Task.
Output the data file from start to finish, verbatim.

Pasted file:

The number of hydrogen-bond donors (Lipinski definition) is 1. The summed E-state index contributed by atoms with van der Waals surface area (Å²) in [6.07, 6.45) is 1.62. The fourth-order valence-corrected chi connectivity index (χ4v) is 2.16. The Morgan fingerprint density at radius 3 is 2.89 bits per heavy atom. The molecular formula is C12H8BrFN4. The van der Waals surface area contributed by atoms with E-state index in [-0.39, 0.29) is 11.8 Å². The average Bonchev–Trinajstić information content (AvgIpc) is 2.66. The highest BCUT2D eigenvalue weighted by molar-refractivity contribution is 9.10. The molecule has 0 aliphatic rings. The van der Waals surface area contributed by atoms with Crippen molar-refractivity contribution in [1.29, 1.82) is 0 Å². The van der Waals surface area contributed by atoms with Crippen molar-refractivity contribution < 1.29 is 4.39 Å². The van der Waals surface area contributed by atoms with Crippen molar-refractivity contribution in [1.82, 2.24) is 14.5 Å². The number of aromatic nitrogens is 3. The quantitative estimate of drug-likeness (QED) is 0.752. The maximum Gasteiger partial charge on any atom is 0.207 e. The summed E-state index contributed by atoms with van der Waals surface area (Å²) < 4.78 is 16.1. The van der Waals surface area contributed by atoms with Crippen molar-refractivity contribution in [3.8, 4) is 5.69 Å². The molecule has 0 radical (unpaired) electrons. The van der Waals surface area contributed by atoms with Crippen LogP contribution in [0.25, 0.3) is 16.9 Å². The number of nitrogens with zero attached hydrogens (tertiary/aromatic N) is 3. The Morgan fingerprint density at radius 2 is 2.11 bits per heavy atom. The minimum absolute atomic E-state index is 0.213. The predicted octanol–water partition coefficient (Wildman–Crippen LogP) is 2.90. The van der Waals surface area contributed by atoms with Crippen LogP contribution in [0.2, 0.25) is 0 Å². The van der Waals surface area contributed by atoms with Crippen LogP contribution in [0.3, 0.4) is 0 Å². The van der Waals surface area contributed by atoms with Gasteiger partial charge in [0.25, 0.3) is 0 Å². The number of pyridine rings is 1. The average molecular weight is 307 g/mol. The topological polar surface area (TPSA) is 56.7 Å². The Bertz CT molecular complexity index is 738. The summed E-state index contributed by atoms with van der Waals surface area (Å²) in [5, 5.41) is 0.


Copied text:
The number of hydrogen-bond donors (Lipinski definition) is 1. The summed E-state index contributed by atoms with van der Waals surface area (Å²) in [6.07, 6.45) is 1.62. The fourth-order valence-corrected chi connectivity index (χ4v) is 2.16. The Morgan fingerprint density at radius 3 is 2.89 bits per heavy atom. The molecular formula is C12H8BrFN4. The van der Waals surface area contributed by atoms with E-state index in [-0.39, 0.29) is 11.8 Å². The average Bonchev–Trinajstić information content (AvgIpc) is 2.66. The highest BCUT2D eigenvalue weighted by molar-refractivity contribution is 9.10. The molecule has 0 aliphatic rings. The van der Waals surface area contributed by atoms with Crippen molar-refractivity contribution in [1.29, 1.82) is 0 Å². The van der Waals surface area contributed by atoms with Crippen molar-refractivity contribution < 1.29 is 4.39 Å². The van der Waals surface area contributed by atoms with Crippen molar-refractivity contribution in [1.82, 2.24) is 14.5 Å². The number of aromatic nitrogens is 3. The quantitative estimate of drug-likeness (QED) is 0.752. The maximum Gasteiger partial charge on any atom is 0.207 e. The summed E-state index contributed by atoms with van der Waals surface area (Å²) < 4.78 is 16.1. The van der Waals surface area contributed by atoms with Crippen molar-refractivity contribution in [3.8, 4) is 5.69 Å². The molecule has 0 radical (unpaired) electrons. The van der Waals surface area contributed by atoms with Crippen LogP contribution in [0.25, 0.3) is 16.9 Å². The number of nitrogens with zero attached hydrogens (tertiary/aromatic N) is 3. The Morgan fingerprint density at radius 2 is 2.11 bits per heavy atom. The minimum absolute atomic E-state index is 0.213. The predicted octanol–water partition coefficient (Wildman–Crippen LogP) is 2.90. The van der Waals surface area contributed by atoms with Crippen LogP contribution in [0.2, 0.25) is 0 Å². The van der Waals surface area contributed by atoms with Crippen LogP contribution in [0.3, 0.4) is 0 Å². The van der Waals surface area contributed by atoms with Gasteiger partial charge in [0.25, 0.3) is 0 Å². The number of pyridine rings is 1. The average molecular weight is 307 g/mol. The topological polar surface area (TPSA) is 56.7 Å². The Bertz CT molecular complexity index is 738. The summed E-state index contributed by atoms with van der Waals surface area (Å²) in [5, 5.41) is 0.